Following last week's announcement that Kiwi FM would be switching off, MediaWorks has now released a statement saying that new nationwide radio brand called Magic will launch on April 20.
Targeted at 50- to 69-year-olds, the new station will be programmed by The Breeze content director Ian Avery and feature classic tracks from the likes of Elvis Presley, the Beach Boys, Roy Orbison, Dusty Springfield and Rod Stewart, among others.
Mark Leishman will host the 6am to 10am breakfast show 'Magic in the Morning', Bob Gentil will host the 'Magic Work Day' from 10am to 2pm, and Mark Smith will be behind the mic from 2pm to 7pm as the host of Magic Drive.
The station will broadcast on a network of frequencies acquired by MediaWorks in last year’s Radio Spectrum auction, which saw both commercial networks splash out to secure strategically important slots.
Upon launch, the station will be available only in Auckland, Wellington, Christchurch and online (via magic.co.nz), but MediaWorks has also announced plans to extend the transmission into 12 other centres in the following months.
MediaWorks radio chief executive Wendy Palmer says Magic will further strengthen the company’s reach:
“With the success of The Sound and The Breeze we have a very strong position at the top end of the 25-54 demographic," she said in a release. "Our research shows Magic will complement these brands and fill a significant gap in the market with an attitude and playlist that is currently missing from New Zealand radio.”
MediaWorks' group content director Leon Wratt adds: "Magic represents a new market for MediaWorks – it is a format we don’t currently have in our radio portfolio and opens up a new area of growth potential, both in terms of ratings and revenue. Magic will extend our reach into the 1 million-strong demographic of all people aged 50 to 74."
And despite be entering a market already occupied by an NZME station, Wratt is confident that the new station will prove successful.
"The main radio competitor will be NZME station Coast," says Wratt. "It was fantastic to come out of last year’s frequency auction with a network of new frequencies that we could use to launch Magic across New Zealand. One of the consequences is that we will be launching Magic into a number of markets where Coast is currently not present, which is a significant advantage."
Even though there is a competitor already active in the market, targeting this older group does make sense from a commercial point of view. A study conducted last year by Victoria University showed that Kiwis aged between 55 and 59 have the highest levels of disposable income, making them an appealing demographic for advertisers.
However, not everyone is convinced that a radio station playing such an antiquated playlist would appeal effectively to the target market.
An industry commentator, who falls within this demographic, but preferred to remain anonymous, had this to say about the move: "Who are the idiots that make these decisions? Obviously not '50-69 year-olds who have a youthful, active approach to life'. If they have 'a youthful, active approach to life', then they’re not listening to Elvis, the Beach Boys, Roy Orbison or Dusty Springfield."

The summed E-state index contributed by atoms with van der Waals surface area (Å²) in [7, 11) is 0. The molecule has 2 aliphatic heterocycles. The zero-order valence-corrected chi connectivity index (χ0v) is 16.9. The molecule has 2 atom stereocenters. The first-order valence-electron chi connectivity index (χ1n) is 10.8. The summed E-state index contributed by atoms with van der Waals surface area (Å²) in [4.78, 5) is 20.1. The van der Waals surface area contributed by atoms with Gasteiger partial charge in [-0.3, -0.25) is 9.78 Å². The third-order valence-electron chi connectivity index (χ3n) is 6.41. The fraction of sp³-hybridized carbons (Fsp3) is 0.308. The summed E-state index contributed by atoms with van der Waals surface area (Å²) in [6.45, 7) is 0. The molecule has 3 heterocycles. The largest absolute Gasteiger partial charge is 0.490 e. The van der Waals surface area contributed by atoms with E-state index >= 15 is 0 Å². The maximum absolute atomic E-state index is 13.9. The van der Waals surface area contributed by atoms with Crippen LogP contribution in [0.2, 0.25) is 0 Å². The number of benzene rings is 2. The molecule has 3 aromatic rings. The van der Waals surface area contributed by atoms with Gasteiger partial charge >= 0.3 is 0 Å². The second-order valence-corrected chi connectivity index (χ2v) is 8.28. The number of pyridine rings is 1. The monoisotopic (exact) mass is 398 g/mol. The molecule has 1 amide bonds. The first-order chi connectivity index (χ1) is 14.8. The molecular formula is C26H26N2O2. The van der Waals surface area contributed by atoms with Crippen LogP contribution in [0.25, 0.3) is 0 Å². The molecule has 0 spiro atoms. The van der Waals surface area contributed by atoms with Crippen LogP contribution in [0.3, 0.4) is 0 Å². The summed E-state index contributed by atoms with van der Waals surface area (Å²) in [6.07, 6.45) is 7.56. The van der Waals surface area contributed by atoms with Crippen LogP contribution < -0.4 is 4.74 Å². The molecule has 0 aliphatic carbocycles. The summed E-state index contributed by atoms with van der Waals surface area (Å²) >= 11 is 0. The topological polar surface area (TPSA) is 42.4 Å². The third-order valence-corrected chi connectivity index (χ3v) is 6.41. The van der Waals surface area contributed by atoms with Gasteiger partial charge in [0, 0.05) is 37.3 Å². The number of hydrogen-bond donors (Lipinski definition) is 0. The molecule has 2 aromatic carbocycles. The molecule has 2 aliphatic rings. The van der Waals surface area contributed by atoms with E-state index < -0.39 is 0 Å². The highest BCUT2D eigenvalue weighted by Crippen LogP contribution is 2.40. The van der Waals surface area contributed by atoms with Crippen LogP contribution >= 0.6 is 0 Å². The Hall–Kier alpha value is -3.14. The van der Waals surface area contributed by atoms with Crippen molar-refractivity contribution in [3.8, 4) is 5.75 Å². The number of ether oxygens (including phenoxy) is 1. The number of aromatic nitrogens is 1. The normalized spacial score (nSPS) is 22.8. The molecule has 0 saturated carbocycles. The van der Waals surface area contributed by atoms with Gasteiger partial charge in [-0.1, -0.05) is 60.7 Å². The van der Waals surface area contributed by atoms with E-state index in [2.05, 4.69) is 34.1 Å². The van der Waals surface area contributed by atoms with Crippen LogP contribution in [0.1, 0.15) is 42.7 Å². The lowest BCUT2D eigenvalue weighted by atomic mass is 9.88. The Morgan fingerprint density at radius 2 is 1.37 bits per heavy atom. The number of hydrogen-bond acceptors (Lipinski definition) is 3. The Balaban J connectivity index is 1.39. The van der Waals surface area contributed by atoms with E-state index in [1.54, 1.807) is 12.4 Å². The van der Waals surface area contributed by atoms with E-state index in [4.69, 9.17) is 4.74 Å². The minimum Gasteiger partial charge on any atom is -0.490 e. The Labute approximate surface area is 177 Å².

This comment has parallels with the accepted marketing notion that it's better to keep media messages younger, because those who are older don't want to be reminded of their age.
In an article written for Contently, Ann Fishman, founder of Generational Targeted Marketing, told writer Aliza Gans that "the number one thing that drives Baby Boomers is that they don’t want to be perceived as old ... "'Senior,' 'elderly,' and 'aged' are also some anti-buzzwords. Boomers resent being reminded that they’re over the hill."
Fishman then goes on to point out that even the adult diaper brand Depend uses celebrities in their 40s and 50s to target consumers who are usually older than 60.
However, this argument isn't accepted by everyone. In taking his usual position as the Devil's Advocate, Bob Hoffman wrote on his blog, The Ad Contrarian, that marketers are making a mistake in not targeting those older than 50 in accordance with their age.
He points to the example of the Oldsmobile, which capitulated shortly after running a campaign with the marketing slogan 'This is not you father's Oldsmobile.'
Hoffman goes on to note:
"Apparently, Oldsmobile thought it was a good idea to malign their real customers and flatter the people who would never buy their products. Why? Because their real customers were old, and everyone in advertising and marketing hates old people. It may have been the first time in the history of business that a company told its customers that their product was no longer for them. Marketers, it seems, would rather pander fruitlessly to young people than make real money selling things to old people."
Hoffman is particularly critical of the car market, who he says "continue their idiotic habit of targeting people 18-34 for 'youth cars' despite the fact that 88 percent of the people who buy these cars are over 35."
According to Hoffman, many marketers refuse to target older consumers because of the fear that younger consumers might veer away from a product on account of it being perceived as old or uncool. This misconception, says Hoffman, overlooks the fact that people such as Barack Obama, Jerry Seinfeld and Meryl Streep are all older than 50 and living healthy, active lifestyles.
If this assessment is to be believed, then MediaWorks' new station could serve as powerful tool to reach the highest spending demographic in the Kiwi market. But, as Hoffman points out, the real challenge will be convincing marketers to tailor their messages to the actual target market rather than to the hypothetical boy racer that lies within.